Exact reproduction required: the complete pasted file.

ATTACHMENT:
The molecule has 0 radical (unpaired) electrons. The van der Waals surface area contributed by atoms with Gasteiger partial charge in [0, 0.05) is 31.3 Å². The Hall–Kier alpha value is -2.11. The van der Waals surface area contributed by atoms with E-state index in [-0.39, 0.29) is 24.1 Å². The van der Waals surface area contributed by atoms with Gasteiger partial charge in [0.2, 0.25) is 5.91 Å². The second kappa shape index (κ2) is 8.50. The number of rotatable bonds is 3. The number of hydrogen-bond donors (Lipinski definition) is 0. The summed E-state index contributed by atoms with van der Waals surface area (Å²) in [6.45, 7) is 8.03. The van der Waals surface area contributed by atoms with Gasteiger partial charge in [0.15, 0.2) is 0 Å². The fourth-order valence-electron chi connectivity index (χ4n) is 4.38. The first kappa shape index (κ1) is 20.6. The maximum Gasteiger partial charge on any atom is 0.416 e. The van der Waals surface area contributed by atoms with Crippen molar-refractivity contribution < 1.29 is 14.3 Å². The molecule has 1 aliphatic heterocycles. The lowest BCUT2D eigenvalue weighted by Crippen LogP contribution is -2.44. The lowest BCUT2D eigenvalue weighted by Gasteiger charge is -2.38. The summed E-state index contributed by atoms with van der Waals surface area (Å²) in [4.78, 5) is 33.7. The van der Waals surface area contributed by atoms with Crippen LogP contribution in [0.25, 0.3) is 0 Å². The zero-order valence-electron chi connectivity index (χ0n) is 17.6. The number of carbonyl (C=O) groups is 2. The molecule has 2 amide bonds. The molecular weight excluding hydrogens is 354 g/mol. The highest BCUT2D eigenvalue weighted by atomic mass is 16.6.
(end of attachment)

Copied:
The molecule has 0 radical (unpaired) electrons. The van der Waals surface area contributed by atoms with Gasteiger partial charge in [0, 0.05) is 31.3 Å². The Hall–Kier alpha value is -2.11. The van der Waals surface area contributed by atoms with E-state index in [-0.39, 0.29) is 24.1 Å². The van der Waals surface area contributed by atoms with Gasteiger partial charge in [0.2, 0.25) is 5.91 Å². The second kappa shape index (κ2) is 8.50. The number of rotatable bonds is 3. The number of hydrogen-bond donors (Lipinski definition) is 0. The summed E-state index contributed by atoms with van der Waals surface area (Å²) in [6.45, 7) is 8.03. The van der Waals surface area contributed by atoms with Gasteiger partial charge in [0.15, 0.2) is 0 Å². The fourth-order valence-electron chi connectivity index (χ4n) is 4.38. The first kappa shape index (κ1) is 20.6. The maximum Gasteiger partial charge on any atom is 0.416 e. The van der Waals surface area contributed by atoms with Crippen molar-refractivity contribution < 1.29 is 14.3 Å². The molecule has 1 aliphatic heterocycles. The lowest BCUT2D eigenvalue weighted by Crippen LogP contribution is -2.44. The lowest BCUT2D eigenvalue weighted by Gasteiger charge is -2.38. The summed E-state index contributed by atoms with van der Waals surface area (Å²) in [4.78, 5) is 33.7. The van der Waals surface area contributed by atoms with Crippen LogP contribution in [0.25, 0.3) is 0 Å². The zero-order valence-electron chi connectivity index (χ0n) is 17.6. The number of carbonyl (C=O) groups is 2. The molecule has 2 amide bonds. The molecular weight excluding hydrogens is 354 g/mol. The highest BCUT2D eigenvalue weighted by atomic mass is 16.6.